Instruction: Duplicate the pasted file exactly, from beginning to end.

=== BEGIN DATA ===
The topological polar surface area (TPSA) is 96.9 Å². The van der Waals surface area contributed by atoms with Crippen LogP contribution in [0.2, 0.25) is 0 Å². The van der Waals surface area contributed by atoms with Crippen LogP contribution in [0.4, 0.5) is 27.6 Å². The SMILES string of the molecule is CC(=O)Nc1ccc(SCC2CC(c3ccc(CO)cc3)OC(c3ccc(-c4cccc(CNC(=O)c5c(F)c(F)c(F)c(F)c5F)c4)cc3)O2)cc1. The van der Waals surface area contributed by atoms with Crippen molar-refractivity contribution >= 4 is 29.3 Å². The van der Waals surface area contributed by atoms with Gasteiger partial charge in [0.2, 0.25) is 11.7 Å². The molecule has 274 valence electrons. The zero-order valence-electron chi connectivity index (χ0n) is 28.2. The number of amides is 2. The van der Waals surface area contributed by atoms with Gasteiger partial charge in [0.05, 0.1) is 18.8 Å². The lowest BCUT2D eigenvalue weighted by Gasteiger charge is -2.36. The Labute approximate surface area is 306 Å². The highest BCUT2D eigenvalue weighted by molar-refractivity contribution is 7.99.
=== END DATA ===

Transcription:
The topological polar surface area (TPSA) is 96.9 Å². The van der Waals surface area contributed by atoms with Crippen LogP contribution in [0.2, 0.25) is 0 Å². The van der Waals surface area contributed by atoms with Crippen LogP contribution in [0.4, 0.5) is 27.6 Å². The SMILES string of the molecule is CC(=O)Nc1ccc(SCC2CC(c3ccc(CO)cc3)OC(c3ccc(-c4cccc(CNC(=O)c5c(F)c(F)c(F)c(F)c5F)c4)cc3)O2)cc1. The van der Waals surface area contributed by atoms with Crippen molar-refractivity contribution >= 4 is 29.3 Å². The van der Waals surface area contributed by atoms with Gasteiger partial charge in [0.2, 0.25) is 11.7 Å². The molecule has 274 valence electrons. The zero-order valence-electron chi connectivity index (χ0n) is 28.2. The number of amides is 2. The van der Waals surface area contributed by atoms with Gasteiger partial charge in [0.05, 0.1) is 18.8 Å². The lowest BCUT2D eigenvalue weighted by Gasteiger charge is -2.36. The Labute approximate surface area is 306 Å². The highest BCUT2D eigenvalue weighted by molar-refractivity contribution is 7.99.